Los Angeles native Joseph Hansol Bang is a seasoned traveler, having grown up in South Korea, Chile and the United States. He currently studies manufacturing and design engineering, a combination of mechanical and industrial engineering mixed with design, at Northwestern University in Chicago. Before boarding his flight to South Korea for spring break, Joseph, who who spent last summer travelling Europe before completing a semester in London, found time to tell us why he chose to study engineering.
Why did you pick your degree?
I chose engineering because it's a solid foundation for whatever you want to do in the future--medicine, law, business, etc. As an engineer you are always trained to be objective regarding things and build towards a solution. To be honest, I chose my major over other engineering majors because it offered the most number of electives. It was also very broad in scope. I felt that it did a great job of laying the engineering foundation with its core courses, but it didn't get into all the little details that I wasn't interested in as a big-picture person. The electives gave me more perspective into all the other factors of a problem (such as society, psychology, finance, etc..) that is beyond the scope of engineering.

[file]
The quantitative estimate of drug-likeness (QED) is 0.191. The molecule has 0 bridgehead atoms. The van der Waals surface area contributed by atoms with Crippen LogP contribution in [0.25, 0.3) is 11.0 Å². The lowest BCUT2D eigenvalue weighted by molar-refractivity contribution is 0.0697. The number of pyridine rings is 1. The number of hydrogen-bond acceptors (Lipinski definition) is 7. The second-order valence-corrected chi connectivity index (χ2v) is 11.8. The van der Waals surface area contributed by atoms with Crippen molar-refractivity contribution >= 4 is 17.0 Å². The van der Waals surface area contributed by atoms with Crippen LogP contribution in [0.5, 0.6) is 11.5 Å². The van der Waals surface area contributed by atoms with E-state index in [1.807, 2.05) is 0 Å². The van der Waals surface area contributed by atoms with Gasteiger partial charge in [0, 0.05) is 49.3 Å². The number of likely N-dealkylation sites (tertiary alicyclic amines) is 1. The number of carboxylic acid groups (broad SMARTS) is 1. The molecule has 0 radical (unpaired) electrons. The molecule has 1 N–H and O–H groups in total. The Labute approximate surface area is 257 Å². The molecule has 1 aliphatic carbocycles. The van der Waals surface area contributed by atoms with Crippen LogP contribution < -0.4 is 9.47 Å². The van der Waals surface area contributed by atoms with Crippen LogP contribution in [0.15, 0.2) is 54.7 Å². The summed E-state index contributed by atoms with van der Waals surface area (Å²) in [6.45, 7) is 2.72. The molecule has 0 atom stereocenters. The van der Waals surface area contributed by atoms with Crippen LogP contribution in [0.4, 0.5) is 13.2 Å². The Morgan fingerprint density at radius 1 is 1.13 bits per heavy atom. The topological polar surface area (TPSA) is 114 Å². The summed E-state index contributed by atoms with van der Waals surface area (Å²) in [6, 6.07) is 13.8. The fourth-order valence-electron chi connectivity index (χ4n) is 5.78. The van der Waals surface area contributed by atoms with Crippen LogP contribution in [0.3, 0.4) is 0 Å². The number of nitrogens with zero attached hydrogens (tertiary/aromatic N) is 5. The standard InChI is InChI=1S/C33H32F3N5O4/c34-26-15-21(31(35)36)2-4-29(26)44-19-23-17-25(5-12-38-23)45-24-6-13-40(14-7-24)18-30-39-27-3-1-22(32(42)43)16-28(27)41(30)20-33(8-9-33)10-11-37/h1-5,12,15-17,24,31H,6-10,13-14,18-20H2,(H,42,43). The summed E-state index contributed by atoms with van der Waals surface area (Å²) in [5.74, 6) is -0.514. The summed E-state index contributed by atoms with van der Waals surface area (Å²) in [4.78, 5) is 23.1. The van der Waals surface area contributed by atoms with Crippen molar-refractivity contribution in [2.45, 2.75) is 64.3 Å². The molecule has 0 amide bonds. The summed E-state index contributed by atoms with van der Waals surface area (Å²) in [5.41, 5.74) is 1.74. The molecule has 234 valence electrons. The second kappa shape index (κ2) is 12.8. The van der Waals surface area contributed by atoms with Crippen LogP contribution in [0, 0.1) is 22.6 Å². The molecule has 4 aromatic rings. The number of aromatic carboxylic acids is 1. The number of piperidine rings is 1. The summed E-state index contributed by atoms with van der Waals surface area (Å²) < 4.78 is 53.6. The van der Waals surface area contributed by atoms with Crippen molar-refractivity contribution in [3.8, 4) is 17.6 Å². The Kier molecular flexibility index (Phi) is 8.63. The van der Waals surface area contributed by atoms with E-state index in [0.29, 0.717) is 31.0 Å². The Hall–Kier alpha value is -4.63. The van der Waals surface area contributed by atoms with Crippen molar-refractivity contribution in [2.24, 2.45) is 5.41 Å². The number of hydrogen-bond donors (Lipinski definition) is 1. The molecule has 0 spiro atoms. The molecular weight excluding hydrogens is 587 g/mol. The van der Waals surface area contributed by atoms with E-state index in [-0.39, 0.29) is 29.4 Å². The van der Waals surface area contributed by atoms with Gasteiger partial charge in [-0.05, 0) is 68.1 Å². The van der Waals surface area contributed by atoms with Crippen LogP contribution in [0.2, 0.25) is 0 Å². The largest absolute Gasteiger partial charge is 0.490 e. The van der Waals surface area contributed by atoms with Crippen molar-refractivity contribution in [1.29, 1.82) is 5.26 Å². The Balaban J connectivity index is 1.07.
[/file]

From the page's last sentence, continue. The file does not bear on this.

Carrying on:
Why did you pick Northwestern?
The two biggest criteria were academics and the financial package.
What's the best thing about your course?
I love the flexibility to mold my studies in what I want it to be. I also love the prototyping nature of the field, where you are encouraged to think with your hands as well as with your mind.
Where have you interned?
I interned at an innovation consulting firm called gravitytank in Chicago, IL.
What's your dream job?
I would love to go back into innovation consulting--it's an exciting field where you never see the same problem twice. I would also enjoy spending some time working on a manufacturing plant to create a zero-waste system.
What's the one thing you wish you'd known before you started your degree?
I wish I believed that the grass always seems greener on the other side. I would have complained much less and just be content with the degree I was learning.
What will you do after you graduate?
Currently, I am open to studying and working. If I were to study, it wouldn't be in engineering but probably in business, design or data.